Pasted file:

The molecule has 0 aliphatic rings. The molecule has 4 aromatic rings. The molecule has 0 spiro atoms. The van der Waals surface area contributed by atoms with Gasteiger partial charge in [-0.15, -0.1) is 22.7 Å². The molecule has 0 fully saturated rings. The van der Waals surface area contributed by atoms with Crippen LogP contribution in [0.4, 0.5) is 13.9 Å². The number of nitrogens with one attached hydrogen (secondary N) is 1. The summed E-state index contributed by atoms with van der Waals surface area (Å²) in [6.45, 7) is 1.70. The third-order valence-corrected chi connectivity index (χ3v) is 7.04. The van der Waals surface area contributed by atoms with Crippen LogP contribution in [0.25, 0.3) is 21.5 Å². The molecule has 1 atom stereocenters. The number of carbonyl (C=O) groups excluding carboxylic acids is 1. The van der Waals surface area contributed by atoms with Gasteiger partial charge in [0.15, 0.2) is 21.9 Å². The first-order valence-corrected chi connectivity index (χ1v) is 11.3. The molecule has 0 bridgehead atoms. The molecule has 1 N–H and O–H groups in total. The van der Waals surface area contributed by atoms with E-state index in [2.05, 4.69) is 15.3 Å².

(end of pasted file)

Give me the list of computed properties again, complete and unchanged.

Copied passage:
The molecule has 0 aliphatic rings. The molecule has 4 aromatic rings. The molecule has 0 spiro atoms. The van der Waals surface area contributed by atoms with Gasteiger partial charge in [-0.15, -0.1) is 22.7 Å². The molecule has 0 fully saturated rings. The van der Waals surface area contributed by atoms with Crippen LogP contribution in [0.4, 0.5) is 13.9 Å². The number of nitrogens with one attached hydrogen (secondary N) is 1. The summed E-state index contributed by atoms with van der Waals surface area (Å²) in [6.45, 7) is 1.70. The third-order valence-corrected chi connectivity index (χ3v) is 7.04. The van der Waals surface area contributed by atoms with Crippen LogP contribution in [0.25, 0.3) is 21.5 Å². The molecule has 1 atom stereocenters. The number of carbonyl (C=O) groups excluding carboxylic acids is 1. The van der Waals surface area contributed by atoms with Gasteiger partial charge in [0.15, 0.2) is 21.9 Å². The first-order valence-corrected chi connectivity index (χ1v) is 11.3. The molecule has 0 bridgehead atoms. The molecule has 1 N–H and O–H groups in total. The van der Waals surface area contributed by atoms with E-state index in [2.05, 4.69) is 15.3 Å².